LONDON (Reuters) - Bond funds sucked in $16.6 billion in the week to Wednesday, with investor euphoria sending bond yields lower even as global economy shows traces of improvement, BofA said on Friday.
Bond funds have attracted $40 billion in the last two weeks, BofA said, calling it the “echoes of 2000”. The massive rally in U.S. technology stocks over the past few months is another instance reminding investors of that year and the dot-com bubble.
The easing in trade tensions between U.S. and China and signs that the global economy is improving have put upward pressure on borrowing costs, yet yields have been reluctant to move higher.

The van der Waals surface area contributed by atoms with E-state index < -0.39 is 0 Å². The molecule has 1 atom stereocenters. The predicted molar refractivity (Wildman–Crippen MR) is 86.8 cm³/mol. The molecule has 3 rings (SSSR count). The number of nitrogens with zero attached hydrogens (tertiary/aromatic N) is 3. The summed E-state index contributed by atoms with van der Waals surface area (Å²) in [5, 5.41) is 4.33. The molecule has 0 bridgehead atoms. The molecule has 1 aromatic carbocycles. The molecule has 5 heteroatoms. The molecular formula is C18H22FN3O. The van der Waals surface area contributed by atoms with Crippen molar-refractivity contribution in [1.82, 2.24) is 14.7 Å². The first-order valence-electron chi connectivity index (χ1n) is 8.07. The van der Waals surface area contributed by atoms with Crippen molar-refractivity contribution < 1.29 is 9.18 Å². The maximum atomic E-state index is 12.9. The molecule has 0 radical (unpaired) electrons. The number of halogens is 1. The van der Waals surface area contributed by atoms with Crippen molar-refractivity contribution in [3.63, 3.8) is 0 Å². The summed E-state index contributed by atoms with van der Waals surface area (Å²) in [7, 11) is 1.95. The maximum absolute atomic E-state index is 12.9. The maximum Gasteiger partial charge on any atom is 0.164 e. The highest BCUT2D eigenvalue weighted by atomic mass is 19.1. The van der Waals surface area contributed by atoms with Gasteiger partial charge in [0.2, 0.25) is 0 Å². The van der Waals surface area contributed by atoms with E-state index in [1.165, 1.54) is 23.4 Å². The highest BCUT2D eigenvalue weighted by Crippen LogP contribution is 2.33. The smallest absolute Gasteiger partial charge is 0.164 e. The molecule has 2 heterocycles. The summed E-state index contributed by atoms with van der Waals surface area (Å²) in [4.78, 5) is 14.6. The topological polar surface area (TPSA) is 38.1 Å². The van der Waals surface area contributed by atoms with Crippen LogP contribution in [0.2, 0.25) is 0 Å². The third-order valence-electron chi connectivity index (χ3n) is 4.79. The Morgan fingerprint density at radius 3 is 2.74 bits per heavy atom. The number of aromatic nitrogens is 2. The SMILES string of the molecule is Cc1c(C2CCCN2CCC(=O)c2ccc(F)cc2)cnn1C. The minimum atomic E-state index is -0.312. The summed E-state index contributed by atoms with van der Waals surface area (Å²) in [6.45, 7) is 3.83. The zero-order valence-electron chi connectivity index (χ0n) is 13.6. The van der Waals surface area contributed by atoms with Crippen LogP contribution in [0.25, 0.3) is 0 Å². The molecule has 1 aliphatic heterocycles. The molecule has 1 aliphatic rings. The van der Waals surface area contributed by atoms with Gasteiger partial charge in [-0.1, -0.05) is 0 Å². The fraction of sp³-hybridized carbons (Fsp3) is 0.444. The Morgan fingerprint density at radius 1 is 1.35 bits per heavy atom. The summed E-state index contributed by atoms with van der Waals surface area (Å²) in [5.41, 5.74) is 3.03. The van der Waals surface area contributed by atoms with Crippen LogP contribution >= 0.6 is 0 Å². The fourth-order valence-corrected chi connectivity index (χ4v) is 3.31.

In equities, investors piled on $12.6 billion into funds in the week to Wednesday, with Japan, technology and emerging markets attracting a bulk of that money.
Market value of global equities has soared $8 trillion since early September as central banks injected liquidity. Despite the recent run-up, BofA said it remains “irrationally bullish” until “peak positioning & peak liquidity incite spike in bond yields” and a 4-8% equity correction.
Reporting by Thyagaraju Adinarayan, editing by KArin Strohecker